So how do we then respond to high risk courses and those courses which are barriers to completion? My suspicion is that the problem (mostly) does not lie with the course content at all. The problem lies in the alchemy or lack of alchemy between individual students’ and the course where there is no ‘fit’ between student and module. Though it is always possible to redesign courses and assessments to specifically address difficult threshold concepts, I don’t think this is a silver bullet. It is also not effective to send out yet another tutorial letter to all students. We have to drill down and analyse data to get a sense of where students who repeatedly fail a module go wrong or miss the plot. Once we know where student miss the plot we can plan accordingly. Possible options for interventions include offering individualized e-tutor support to these students. How scalable this option is with regard to student numbers and cost will be determined by the context. A more appropriate option may be to identify “at risk” students earlier. Surely we have access to data which provide us crucial information of which students, if they register for particular courses or follow-up courses may be at risk? Research in the context of first-level accounting at Unisa (Du Plessis, Müller & Prinsloo, 2005) showed that students who repeat the course have a greater chance of failing it again. If students failed a module for more than three times, even with help, we must seriously consider allowing these students to register for an alternative curriculum whether in the same subject or, where possible and appropriate, in another discipline.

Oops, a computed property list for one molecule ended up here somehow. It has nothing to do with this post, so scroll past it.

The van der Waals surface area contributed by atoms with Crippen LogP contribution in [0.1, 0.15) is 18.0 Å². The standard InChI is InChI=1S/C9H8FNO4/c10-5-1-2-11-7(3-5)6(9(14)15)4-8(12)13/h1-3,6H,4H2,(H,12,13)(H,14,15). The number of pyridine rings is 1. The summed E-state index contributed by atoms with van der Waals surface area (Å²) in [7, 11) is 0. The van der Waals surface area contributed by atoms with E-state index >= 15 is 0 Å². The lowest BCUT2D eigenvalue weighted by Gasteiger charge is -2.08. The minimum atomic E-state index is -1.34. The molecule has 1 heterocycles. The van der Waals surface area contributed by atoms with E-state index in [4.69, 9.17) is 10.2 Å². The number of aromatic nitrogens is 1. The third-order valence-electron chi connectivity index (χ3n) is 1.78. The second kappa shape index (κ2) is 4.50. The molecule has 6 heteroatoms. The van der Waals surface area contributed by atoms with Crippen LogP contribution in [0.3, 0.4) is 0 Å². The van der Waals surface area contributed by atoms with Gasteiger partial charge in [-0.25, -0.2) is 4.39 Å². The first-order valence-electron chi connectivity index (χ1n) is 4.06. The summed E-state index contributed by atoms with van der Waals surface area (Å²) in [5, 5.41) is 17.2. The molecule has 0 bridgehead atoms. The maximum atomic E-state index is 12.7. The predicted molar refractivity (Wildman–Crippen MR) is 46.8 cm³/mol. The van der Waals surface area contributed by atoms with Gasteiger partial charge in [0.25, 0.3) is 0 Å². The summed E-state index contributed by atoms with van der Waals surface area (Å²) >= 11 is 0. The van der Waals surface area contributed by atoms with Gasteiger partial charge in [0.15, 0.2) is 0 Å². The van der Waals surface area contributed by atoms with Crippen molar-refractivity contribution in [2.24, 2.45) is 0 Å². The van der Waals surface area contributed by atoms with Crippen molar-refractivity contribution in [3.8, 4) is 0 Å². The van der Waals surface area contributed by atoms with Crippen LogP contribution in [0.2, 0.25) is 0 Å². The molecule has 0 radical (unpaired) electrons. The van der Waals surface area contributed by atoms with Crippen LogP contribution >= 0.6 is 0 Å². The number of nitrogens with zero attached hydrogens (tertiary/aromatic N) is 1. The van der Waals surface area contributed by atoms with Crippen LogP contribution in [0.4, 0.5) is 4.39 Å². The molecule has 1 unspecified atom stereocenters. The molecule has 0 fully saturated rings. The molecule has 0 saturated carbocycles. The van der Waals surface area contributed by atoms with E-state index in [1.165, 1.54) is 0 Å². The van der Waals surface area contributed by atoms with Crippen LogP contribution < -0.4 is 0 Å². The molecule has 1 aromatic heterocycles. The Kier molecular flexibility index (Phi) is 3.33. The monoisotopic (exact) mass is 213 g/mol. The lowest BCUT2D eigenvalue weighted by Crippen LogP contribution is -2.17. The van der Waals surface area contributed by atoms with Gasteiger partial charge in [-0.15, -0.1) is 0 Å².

There is enough evidence that indicates that some students are at higher risk to fail certain modules than other students. There is also ample evidence that some modules are, for some students, high risk environments or “killer modules.” We should however be careful to think that the problem lies only in the module itself. The inability of some students to pass some modules, often repeatedly, is more probably found in a lack of ‘fit’ between students and module. Institutions have masses of student data which allow us to put systems and processes in place to prevent courses from becoming defined as “high risk” or “barriers to graduation”. The question is not whether we know, but whether we care enough to signpost the minefield, and where possible, provide alternative routes…
[Image retrieved from http://pixtale.net/2012/03/30-years-since-the-falklands-war/ ]
Du Plessis, A., Müller, H., & Prinsloo, P. (2005). Determining the profile of the successful first-year accounting student. SAJHE 19 (4), 684-698.
Subotzky, G., & Prinsloo, P. (2011): Turning the tide: a socio-critical model and framework for improving student success in open distance learning at the University of South Africa. Distance Education, 32(2), 177-193.